Local patronage to boost footwear production, leather industry’

Acting Managing Director, Bank of Industry, Mr. Waheed Olagunju

Acting Managing Director, Bank of Industry, Mr. Waheed Olagunju

If supported through proper funding, local patronage and infrastructure, Nigeria’s leather industry has the capacity to generate employment and reduce amount of foreign exchange spent on imported footwear and accessories, the Chief Executive Officer of Minuel Faleti Designs, Emmanuel Faleti has said.

According to Faleti, the shoe-making business, which once made Nigeria an African destination for footwear buyers, is being asphyxiated by poor infrastructure, low patronage and unhealthy imports from Asia and nearby countries.

Faleti, whose company benefitted from the Bank of Industry’s (BoI) Graduate Entrepreneurship Fund (GEF) said his firm was able to survive some of the challenges of entrepreneurship through the fund, adding that there is a need to support local producers through patronage.

“Local producers can improve their capacity and designs if supported by various stakeholders and consumers in the country. Minuel Faleti Designs are makers of classic made-in-Nigeria bespoke shoes with materials locally sourced from the best tannery in Kano where popular world designers come to buy their leathers.

“I ventured into the business due to passion to create hand-made shoes and generate employment in the country considering the high level of unemployment among youths. With the support of BoI under the GEF scheme, we have been able to develop our capacity, employed more hands and procured new machines to improve our production efficiency. However, the success recorded can only be sustained with continued patronage and support from consumers. Our goal is to produce locally-made shoes that will compete favourably with foreign substitutes”, he added.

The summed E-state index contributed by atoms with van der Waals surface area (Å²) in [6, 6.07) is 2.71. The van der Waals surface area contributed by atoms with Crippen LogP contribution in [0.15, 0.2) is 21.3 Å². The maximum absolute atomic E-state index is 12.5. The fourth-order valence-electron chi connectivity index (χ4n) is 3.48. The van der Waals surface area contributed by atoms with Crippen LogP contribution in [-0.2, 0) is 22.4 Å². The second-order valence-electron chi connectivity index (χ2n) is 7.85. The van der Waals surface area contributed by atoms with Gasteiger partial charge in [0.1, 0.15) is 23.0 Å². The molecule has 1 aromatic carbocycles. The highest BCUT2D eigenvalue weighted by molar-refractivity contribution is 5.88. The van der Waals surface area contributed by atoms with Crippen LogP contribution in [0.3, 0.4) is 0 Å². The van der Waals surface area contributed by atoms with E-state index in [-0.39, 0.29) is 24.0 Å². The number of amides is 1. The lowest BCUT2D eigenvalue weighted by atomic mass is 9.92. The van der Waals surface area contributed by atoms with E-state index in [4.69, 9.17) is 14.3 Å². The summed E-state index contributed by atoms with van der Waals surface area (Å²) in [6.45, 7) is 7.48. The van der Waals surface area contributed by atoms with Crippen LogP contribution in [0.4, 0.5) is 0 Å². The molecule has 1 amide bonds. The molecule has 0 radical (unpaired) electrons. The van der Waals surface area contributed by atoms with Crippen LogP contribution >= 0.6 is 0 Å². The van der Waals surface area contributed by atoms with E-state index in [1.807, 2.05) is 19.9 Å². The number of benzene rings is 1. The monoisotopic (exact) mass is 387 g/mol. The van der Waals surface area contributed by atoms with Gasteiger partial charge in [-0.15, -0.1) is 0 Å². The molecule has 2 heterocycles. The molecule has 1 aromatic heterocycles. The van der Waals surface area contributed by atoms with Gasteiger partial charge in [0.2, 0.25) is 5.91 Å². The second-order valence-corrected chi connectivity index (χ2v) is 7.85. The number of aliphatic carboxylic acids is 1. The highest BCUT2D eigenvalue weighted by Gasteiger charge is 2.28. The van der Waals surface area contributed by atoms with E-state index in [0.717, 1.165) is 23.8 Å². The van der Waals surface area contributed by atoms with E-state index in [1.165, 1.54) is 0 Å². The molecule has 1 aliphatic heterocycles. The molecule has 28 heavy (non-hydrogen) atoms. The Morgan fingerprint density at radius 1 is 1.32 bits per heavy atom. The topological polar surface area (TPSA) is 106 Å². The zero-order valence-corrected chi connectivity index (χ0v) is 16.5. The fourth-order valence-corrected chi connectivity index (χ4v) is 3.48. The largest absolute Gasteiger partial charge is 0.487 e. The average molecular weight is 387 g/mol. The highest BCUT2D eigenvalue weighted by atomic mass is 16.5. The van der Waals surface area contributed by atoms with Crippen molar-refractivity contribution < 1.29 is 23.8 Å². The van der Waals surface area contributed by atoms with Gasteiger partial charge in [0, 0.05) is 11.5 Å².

Indeed, stakeholders in the industry had attributed the decline in the shoe-making business to lack of basic infrastructure to push the trade, while low consumption of locally manufactured goods by government and its agencies as well as inadequate protectionist policies continue to make doing business in the country difficult.

According to them made-in-Nigeria products lack acceptability in the local markets even when the capacity of the industry has improved.The Acting Managing Director of BoI, Waheed Olagunju explained that the Bank’s funding initiatives go beyond funding but also committed to mentoring and handholding young entrepreneurs to build sustainable businesses that will create jobs and improve the economy.



1 Comment
  • emmanuel kalu

    There is no support by the government on the demand side and educational side. The government should be the biggest source of demand for our local industries. imagine giving a contract to this shoe maker to supply all the security forces footwear. Our foreign missions should be our trade avenues to other countries, selling made in Nigeria goods and helping with training.

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